To celebrate National Girls and Women in Sports Day, the WNBA announced a new partnership with Voice in Sport, a global sports company and community-based platform offering digital services in mental health, nutrition, sport science, and mentoring from pro athletes to keep girls and women in sport.
12 current WNBA players will participate in 144 live virtual sessions throughout the year with the goal of reaching 50,000 girls in sports by the end of 2024. The players named as VIS mentors in Wednesday's announcement include:
- Ariel Atkins, Washington Mystics
- Aliyah Boston, Indiana Fever
- Alysha Clark, Las Vegas Aces
- Natasha Cloud, Phoenix Mercury
- Izzy Harrison, Chicago Sky
- Lexie Hull, Indiana Fever
- Betnijah Laney-Hamilton, New York Liberty
- Haley Jones, Atlanta Dream
- Nneka Ogwumike, Seattle Storm
- Satou Sabally, Dallas Wings
- Katie Lou Samuelson, Indiana Fever
- Erica Wheeler, Indiana Fever
Not all WNBA markets are represented via the 12-player panel, and some of this might have to do with theunderway now.
There was also an intentional blend of players early in their careers with veterans players. Among the player mentors, there are six WNBA championships (three belong to Alysha Clark alone), two WNBA Rookie of the Year winners, and most importantly, athletes who've been committed to mentorship.
"Sports is a way to express yourself and to feed your passions," Atkins said in a statement. "It's a way to build long-lasting relationships, and community, and learn how to work with others effectively."
Atkins also added the program will be an opportunity for herself, the other VIS Mentors, and the youth participants to be, at times, vulnerable.
"Sharing a piece of yourself with the world is always a little scary, but it's so necessary because I can guarantee there is one person in the world who will hear your story and feel inspiration or belief in knowing you're just like them," Atkins said.
Data shows that girls and women face unique challenges that make them susceptible to prematurely leaving sports. Although not everyone wants to be an athlete, barriers preventing girls who want to continue in sports often exist. According to Voice in Sport, boys get 1.13 million more opportunities in athletics.
"Our goal is to help change the experiences of young girls that they are currently having today in their sport journey, and prevent them from dropping out of sport at the age of 14, which unfortunately today they're dropping out at two times the rate of boys," Founder and CEO of Voice in Sport Stef Strack told CBS Sports on Monday.
To that end, the WNBA Changemakers Collective identified mentorship, as well as coaching and playing, as its key strategic areas of impact. The WNBA established the WNBA Changemakers partnership platform as a catalyst to drive change for the WNBA and the larger women's sports ecosystem.
"When we were looking for fulfilling our mission, partnering with the WNBA and the WNBA Changemakers as a collective has been a key priority for us," Strack said. "When we look for a partner that is looking to take action and to drive change for young girls around the world. That is what the the WBA Changemakers is also set out to do with their mission."
The WNBA Changemakers' commitment to mentorship ensures the sessions with WNBA VIS Mentors will be available at no charge for anyone on the Voice in Sport platform. Currently, Voice in Sport spans across 20 countries and has services available in English and Spanish, with the hopes of making more languages available in the future.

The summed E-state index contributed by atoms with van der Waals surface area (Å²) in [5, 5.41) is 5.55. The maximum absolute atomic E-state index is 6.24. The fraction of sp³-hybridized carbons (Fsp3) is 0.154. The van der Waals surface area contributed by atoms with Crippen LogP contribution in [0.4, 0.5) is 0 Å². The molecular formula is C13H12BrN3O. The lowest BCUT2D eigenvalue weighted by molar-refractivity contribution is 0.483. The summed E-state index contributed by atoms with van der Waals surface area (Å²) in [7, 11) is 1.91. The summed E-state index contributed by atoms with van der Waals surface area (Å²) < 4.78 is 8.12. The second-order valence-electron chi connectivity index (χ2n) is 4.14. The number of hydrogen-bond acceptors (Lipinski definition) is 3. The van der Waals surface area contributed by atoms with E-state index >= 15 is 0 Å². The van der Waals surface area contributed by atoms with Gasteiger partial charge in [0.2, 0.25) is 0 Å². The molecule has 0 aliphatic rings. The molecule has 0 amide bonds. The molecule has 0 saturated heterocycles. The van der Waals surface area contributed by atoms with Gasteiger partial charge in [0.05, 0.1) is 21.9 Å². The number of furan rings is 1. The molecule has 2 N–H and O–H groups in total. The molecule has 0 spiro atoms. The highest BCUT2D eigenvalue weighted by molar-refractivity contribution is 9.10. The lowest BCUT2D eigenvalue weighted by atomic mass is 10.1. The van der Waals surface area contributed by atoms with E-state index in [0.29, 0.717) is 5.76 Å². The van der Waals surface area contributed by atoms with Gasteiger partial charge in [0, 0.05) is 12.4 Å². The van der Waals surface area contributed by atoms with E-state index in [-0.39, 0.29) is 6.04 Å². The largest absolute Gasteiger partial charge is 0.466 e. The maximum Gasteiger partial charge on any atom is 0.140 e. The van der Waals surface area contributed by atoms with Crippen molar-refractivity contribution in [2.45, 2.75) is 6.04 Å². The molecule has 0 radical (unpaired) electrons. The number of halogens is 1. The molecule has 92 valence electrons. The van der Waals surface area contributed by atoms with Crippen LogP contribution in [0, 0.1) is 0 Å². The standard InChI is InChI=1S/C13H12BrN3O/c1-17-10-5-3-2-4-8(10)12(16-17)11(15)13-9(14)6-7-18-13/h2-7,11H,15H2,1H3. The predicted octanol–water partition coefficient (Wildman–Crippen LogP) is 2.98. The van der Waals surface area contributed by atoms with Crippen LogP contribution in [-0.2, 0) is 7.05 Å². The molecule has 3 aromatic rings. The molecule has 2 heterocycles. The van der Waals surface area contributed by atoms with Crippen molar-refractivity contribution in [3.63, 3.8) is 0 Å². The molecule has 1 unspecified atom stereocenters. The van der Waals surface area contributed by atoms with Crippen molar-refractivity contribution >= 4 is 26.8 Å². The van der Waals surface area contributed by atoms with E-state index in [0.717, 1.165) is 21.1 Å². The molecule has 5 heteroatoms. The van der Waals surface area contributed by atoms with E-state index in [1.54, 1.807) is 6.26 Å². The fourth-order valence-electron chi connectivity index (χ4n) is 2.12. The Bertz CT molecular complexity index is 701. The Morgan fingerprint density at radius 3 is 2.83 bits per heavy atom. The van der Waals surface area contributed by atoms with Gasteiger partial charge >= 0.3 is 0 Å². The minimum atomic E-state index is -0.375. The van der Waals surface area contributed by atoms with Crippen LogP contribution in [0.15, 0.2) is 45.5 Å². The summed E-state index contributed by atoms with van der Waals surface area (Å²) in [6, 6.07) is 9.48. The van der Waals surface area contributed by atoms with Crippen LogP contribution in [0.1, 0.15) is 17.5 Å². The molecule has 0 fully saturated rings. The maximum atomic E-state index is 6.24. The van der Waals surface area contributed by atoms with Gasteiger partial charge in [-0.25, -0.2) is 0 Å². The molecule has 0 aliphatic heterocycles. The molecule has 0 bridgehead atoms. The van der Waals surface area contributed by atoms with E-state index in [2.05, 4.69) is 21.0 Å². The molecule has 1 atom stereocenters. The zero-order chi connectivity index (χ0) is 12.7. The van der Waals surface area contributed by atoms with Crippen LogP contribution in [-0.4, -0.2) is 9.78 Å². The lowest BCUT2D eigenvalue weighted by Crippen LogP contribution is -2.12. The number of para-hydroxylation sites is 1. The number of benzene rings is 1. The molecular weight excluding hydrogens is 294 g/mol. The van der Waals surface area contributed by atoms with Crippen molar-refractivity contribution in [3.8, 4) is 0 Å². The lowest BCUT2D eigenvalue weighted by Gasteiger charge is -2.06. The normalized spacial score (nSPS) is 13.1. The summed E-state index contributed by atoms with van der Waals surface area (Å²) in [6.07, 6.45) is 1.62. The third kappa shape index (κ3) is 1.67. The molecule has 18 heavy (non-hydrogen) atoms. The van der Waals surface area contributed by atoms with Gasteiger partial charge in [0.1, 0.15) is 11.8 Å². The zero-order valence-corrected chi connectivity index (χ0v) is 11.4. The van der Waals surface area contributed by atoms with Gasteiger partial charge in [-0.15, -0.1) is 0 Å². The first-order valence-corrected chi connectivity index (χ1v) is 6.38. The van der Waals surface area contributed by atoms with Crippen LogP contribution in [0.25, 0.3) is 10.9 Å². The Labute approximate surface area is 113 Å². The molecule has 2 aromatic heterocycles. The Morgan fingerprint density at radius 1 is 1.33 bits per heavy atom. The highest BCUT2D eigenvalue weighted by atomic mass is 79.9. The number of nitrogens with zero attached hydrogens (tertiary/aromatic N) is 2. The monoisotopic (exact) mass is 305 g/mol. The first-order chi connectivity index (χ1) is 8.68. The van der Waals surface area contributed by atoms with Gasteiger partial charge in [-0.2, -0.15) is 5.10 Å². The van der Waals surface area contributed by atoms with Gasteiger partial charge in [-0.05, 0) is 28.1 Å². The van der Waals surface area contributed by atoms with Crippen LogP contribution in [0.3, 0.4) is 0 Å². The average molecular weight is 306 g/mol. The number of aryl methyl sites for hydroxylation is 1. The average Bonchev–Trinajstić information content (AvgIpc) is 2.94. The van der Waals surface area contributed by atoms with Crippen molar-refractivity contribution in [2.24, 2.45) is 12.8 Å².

While the sessions will be virtually on the Voice in Sport platform, the partnership will also help launch a new activation during the WNBA All-Star Weekend. "The while the details of this day are still being developed, it will really be a Day of Service where we're able to give back and contribute to the growth of youth sports in the Phoenix community," WNBA chief growth officer Colie Edison told CBS Sports on Monday.
The working idea is to expand the All-Star activations to hit all the strategic areas of impact identified by the WNBA Changemakers.
"We really see Her Time to Play clinics, which will exist during WNBA All Star Weekend, as tapping into that play," Edison said. "And then we see the Changemaker Day -- which will likely put a live this mentoring session -- as tapping into that mentorship."
So, what will success look like for the VIS partnership?
"I think absolutely success is making sure that young women athletes everywhere know who we are and what we are trying to accomplish with this partnership and with our platform," Strack said. " ... There's proven fact that if young girls are mentored, that they are 75% more likely to take on leadership or sit position in sport."
Strack also pointed out 94% of women CEOs played sports, and 50% of them played in college.
"While the immediate goal is to provide awareness and get as many young girls on the platform and access to our free content on mentors on mind body nutrition ... our long term goal is also to develop future leaders in the sports industry and beyond," Strack said.
Success for the WNBA will primarily be about scale and collective power.
"We want to celebrate all the work that we've done to date, but really, this is what we're calling Changemaker. 2.0," Edison said. "So, this launch and being able to reach our goal of 50,000 [youth served], but also to put amazing content forward and at the same time supporting our athletes and what they're doing off the court."
The WNBA is the first professional league to invest in virtual mentoring and educational content at scale for young girls and women athletes, and Voice in Sport hopes this partnership will lead to collaborations with other sports leagues in the future.